Monday, January 10, 2022

TC Grants Ex-Wife Innocent Spouse Relief Even Though She Knew About the Deficiency But Not What Caused It

T's he Tax Court in Todisco, TC Summ 2021-35, granted a wife innocent spouse relief for two tax years even though she knew about tax deficiencies in the earlier year when she signed the later year's tax return.

Ms. Gonzales was married to Mr. Todisco during 2010 and 2015. They filed a joint return. Ms. Gonzales did not have any income. Mr. Todisco worked in construction.

The IRS sent the couple a notice of deficiency denying certain job-related deductions that Mr. Todisco took.

The couple divorced in 2016, and Ms. Gonzales filed for innocent spouse relief with regards to the 2010 and 2015 tax year returns.

It was undisputed that Ms. Gonzales met the requirements of Code Sec. 6015(b)(1)(A)Code Sec. 6015(b)(1)(B), and Code Sec. 6015(b)(1)(E).

The Tax Court held that Ms. Gonzales was entitled for innocent spouse relief under Code Sec. 6015(b) for both 2010 and 2015.

The Court discussed whether Ms. Gonzales knew or had reason to know of the understatements under Code Sec. 6015(b)(1)(C) and whether it was inequitable to hold Ms. Gonzales liable for the tax deficiencies under Code Sec. 6015(b)(1)(D).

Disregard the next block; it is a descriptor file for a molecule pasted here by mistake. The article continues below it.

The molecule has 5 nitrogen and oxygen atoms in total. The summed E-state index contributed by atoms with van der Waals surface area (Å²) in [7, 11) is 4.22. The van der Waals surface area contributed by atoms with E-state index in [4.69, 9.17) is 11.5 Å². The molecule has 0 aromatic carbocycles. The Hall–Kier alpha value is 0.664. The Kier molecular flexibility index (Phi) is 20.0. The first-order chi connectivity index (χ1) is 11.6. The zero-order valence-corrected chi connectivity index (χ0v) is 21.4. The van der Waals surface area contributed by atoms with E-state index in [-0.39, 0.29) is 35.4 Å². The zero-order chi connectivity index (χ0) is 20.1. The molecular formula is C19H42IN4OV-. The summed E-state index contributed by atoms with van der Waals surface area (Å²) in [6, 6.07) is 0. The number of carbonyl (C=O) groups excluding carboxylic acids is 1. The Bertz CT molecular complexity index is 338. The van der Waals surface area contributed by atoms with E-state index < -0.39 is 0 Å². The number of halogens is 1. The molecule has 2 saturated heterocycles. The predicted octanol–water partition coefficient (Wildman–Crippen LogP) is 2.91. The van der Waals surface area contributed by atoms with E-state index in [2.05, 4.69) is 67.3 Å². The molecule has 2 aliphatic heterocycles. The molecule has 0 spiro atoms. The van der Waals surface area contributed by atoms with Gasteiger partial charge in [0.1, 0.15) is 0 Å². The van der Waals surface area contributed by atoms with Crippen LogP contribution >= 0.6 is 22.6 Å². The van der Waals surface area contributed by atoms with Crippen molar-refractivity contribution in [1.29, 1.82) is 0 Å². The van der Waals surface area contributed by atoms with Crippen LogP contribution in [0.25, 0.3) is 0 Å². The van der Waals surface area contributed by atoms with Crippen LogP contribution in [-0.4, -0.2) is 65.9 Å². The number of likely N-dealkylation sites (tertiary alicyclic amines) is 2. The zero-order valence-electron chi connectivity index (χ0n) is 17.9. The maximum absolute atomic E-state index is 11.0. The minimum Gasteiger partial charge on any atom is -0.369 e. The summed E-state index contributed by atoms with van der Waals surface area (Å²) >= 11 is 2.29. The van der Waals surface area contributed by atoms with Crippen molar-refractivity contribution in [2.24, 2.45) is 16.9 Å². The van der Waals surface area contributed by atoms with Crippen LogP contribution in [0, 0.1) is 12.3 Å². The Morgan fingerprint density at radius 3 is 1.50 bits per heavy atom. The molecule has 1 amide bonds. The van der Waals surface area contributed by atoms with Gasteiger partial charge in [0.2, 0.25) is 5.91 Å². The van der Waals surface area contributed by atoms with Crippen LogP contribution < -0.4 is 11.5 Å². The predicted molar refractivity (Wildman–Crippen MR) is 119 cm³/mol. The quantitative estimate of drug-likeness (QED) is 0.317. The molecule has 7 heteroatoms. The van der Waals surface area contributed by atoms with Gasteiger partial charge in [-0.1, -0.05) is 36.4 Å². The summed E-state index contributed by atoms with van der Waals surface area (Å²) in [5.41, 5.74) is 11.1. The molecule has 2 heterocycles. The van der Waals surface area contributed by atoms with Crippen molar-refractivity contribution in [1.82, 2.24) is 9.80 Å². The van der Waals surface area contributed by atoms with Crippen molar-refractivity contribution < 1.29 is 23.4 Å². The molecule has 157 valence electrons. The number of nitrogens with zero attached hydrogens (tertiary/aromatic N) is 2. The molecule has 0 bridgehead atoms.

The Court said that Ms. Gonzales credibly testified at trial that she: (1) did not know any specific details about Mr. Todisco's job-related expenses for either year at issue; (2) was not involved in the preparation of the returns; and (3) did not review the returns before signing.

The Court held that even though Ms. Gonzales admitted that, at the time she signed the 2015 return, she knew about the existence of the 2010 deficiency she credibly testified that she did not know what caused the deficiency and was not involved in process of providing documents to the IRS with respect to the deficiency. When Ms. Gonzales asked Mr. Todisco to explain the 2010 notice of deficiency, Ms. Gonzales testified that he berated her.

As for determining whether it would be inequitable to hold Ms. Gonzales liable for the taxes, the Court looked to Rev Proc 2013-34, Sec. 4.03, 2013-43 IRB 397. The revenue procedure provides a list of nonexclusive factors to take into account when determining whether to grant equitable relief under section 6015(f): (1) marital status; (2) economic hardship; (3) in the case of an understatement, knowledge or reason to know of the item giving rise to the understatement; (4) legal obligation; (5) significant benefit; (6) compliance with tax laws; and (7) mental or physical health.

Based on those factors, the Court found that it would be inequitable to hold Ms. Gonzales liable.

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